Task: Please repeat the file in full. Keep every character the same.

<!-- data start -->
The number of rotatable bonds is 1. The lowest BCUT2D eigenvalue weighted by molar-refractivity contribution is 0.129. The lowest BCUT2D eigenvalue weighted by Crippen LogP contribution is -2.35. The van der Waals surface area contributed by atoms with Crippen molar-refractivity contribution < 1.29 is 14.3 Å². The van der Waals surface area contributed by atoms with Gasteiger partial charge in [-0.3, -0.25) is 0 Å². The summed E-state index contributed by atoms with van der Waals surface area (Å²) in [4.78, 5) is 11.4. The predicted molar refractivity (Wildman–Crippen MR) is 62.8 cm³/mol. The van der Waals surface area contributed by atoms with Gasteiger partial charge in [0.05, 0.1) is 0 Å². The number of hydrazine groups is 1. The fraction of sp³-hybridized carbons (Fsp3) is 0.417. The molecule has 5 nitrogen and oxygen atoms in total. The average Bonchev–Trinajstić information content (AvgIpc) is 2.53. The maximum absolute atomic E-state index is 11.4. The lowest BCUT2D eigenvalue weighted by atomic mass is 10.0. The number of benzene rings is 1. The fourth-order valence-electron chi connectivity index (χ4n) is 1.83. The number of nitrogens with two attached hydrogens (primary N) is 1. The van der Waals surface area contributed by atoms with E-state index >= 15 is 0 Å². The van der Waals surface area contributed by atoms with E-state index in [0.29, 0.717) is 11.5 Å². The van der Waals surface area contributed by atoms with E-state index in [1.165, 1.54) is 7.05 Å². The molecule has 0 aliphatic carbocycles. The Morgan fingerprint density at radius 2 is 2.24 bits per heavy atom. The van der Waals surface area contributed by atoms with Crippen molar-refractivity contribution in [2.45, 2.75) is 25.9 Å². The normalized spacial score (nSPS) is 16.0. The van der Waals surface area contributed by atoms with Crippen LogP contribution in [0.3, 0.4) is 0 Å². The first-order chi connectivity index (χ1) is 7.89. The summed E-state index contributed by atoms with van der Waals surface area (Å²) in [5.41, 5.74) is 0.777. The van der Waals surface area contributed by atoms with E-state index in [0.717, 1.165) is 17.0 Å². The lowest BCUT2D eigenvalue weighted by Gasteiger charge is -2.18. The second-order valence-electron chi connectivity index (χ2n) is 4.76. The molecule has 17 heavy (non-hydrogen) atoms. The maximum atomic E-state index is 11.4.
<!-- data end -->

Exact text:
The number of rotatable bonds is 1. The lowest BCUT2D eigenvalue weighted by molar-refractivity contribution is 0.129. The lowest BCUT2D eigenvalue weighted by Crippen LogP contribution is -2.35. The van der Waals surface area contributed by atoms with Crippen molar-refractivity contribution < 1.29 is 14.3 Å². The van der Waals surface area contributed by atoms with Gasteiger partial charge in [-0.3, -0.25) is 0 Å². The summed E-state index contributed by atoms with van der Waals surface area (Å²) in [4.78, 5) is 11.4. The predicted molar refractivity (Wildman–Crippen MR) is 62.8 cm³/mol. The van der Waals surface area contributed by atoms with Gasteiger partial charge in [0.05, 0.1) is 0 Å². The number of hydrazine groups is 1. The fraction of sp³-hybridized carbons (Fsp3) is 0.417. The molecule has 5 nitrogen and oxygen atoms in total. The average Bonchev–Trinajstić information content (AvgIpc) is 2.53. The maximum absolute atomic E-state index is 11.4. The lowest BCUT2D eigenvalue weighted by atomic mass is 10.0. The number of benzene rings is 1. The fourth-order valence-electron chi connectivity index (χ4n) is 1.83. The number of nitrogens with two attached hydrogens (primary N) is 1. The van der Waals surface area contributed by atoms with E-state index >= 15 is 0 Å². The van der Waals surface area contributed by atoms with E-state index in [0.29, 0.717) is 11.5 Å². The van der Waals surface area contributed by atoms with E-state index in [1.165, 1.54) is 7.05 Å². The molecule has 0 aliphatic carbocycles. The Morgan fingerprint density at radius 2 is 2.24 bits per heavy atom. The van der Waals surface area contributed by atoms with Crippen molar-refractivity contribution in [2.45, 2.75) is 25.9 Å². The normalized spacial score (nSPS) is 16.0. The van der Waals surface area contributed by atoms with Crippen LogP contribution in [0.3, 0.4) is 0 Å². The first-order chi connectivity index (χ1) is 7.89. The summed E-state index contributed by atoms with van der Waals surface area (Å²) in [5.41, 5.74) is 0.777. The van der Waals surface area contributed by atoms with E-state index in [0.717, 1.165) is 17.0 Å². The lowest BCUT2D eigenvalue weighted by Gasteiger charge is -2.18. The second-order valence-electron chi connectivity index (χ2n) is 4.76. The molecule has 17 heavy (non-hydrogen) atoms. The maximum atomic E-state index is 11.4.